News of the mass arrests quickly went “viral,” grabbing countless headlines for the anti-Wall Street protests in media outlets from France to Pakistan and everywhere in between. International news wires such as Reuters picked up the story, too.
Even before the Brooklyn Bridge incident, confrontations with law enforcement were drawing serious attention to the demonstrations. In fact, the relatively minor scuffles attracted swarms of reporters and a barrage of media coverage — exactly what the protesters were hoping for.
Last week, a series of videos showing alleged police brutality provided a key spark for the anti-Wall Street efforts. The incidents catapulted the small group of demonstrators to prominence in the national and international media — and attracted many new supporters to the as-of-yet ill-defined “cause.”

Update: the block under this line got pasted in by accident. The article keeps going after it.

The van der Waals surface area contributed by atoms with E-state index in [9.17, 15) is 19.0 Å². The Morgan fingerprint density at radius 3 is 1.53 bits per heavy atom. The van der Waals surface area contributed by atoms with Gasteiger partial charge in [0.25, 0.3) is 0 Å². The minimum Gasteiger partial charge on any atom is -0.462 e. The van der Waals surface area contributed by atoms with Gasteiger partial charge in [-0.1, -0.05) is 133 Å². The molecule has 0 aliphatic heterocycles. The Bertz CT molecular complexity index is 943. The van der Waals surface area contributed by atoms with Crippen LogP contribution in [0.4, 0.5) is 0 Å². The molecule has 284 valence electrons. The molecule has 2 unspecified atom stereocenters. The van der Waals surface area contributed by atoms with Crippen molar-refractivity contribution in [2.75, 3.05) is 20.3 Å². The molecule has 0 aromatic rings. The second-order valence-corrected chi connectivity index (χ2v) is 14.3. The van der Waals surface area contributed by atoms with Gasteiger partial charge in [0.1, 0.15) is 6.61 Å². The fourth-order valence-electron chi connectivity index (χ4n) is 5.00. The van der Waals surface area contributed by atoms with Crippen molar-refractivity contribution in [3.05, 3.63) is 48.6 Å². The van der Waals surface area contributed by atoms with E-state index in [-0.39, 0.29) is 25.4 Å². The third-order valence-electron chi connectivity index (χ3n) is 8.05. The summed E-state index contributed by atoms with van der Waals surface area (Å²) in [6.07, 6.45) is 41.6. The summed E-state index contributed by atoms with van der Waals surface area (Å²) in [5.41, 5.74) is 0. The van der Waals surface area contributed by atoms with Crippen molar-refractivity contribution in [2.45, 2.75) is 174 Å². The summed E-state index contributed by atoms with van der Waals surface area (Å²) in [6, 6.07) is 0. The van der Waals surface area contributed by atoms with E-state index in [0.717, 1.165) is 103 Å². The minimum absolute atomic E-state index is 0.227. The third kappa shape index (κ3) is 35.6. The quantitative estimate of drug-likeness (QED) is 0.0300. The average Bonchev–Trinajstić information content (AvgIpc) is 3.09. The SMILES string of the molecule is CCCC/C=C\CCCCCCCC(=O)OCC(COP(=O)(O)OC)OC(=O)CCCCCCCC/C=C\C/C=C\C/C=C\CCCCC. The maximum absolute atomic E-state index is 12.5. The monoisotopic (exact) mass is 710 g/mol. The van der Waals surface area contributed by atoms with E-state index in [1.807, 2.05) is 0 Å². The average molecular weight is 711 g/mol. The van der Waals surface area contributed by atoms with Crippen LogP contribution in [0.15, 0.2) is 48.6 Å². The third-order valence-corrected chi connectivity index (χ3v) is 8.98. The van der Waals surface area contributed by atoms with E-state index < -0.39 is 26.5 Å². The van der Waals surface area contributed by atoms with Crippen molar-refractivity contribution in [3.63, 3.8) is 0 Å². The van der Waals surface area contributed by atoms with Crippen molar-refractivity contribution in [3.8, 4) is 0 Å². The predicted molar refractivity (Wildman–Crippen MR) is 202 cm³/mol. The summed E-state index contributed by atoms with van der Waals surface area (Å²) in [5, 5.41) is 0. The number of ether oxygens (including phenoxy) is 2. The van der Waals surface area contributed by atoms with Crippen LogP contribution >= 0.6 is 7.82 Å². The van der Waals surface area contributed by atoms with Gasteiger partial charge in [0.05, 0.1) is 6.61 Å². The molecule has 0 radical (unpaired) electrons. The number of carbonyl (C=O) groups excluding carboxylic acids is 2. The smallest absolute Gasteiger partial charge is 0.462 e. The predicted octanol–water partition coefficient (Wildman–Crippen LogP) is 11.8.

The most alarming clips posted on YouTube and subsequently broadcast on television featured a group of young women being pepper-sprayed by an officer as they were penned inside an orange police corral. Several official investigations of the apparently excessive use of force are currently underway.
The now-notorious incident happened as a contingent of marchers headed for Union Square. According to police and media reports, the protesters were blocking traffic and generally causing a ruckus. The U.K. Guardian said the march brought “chaos” to the area and forced authorities to close some busy streets.
In all, some 80 people were arrested during that march on charges ranging from disorderly conduct to resisting arrest. At least one suspect was also charged with assaulting a police officer, who reportedly suffered a shoulder injury from the alleged attack.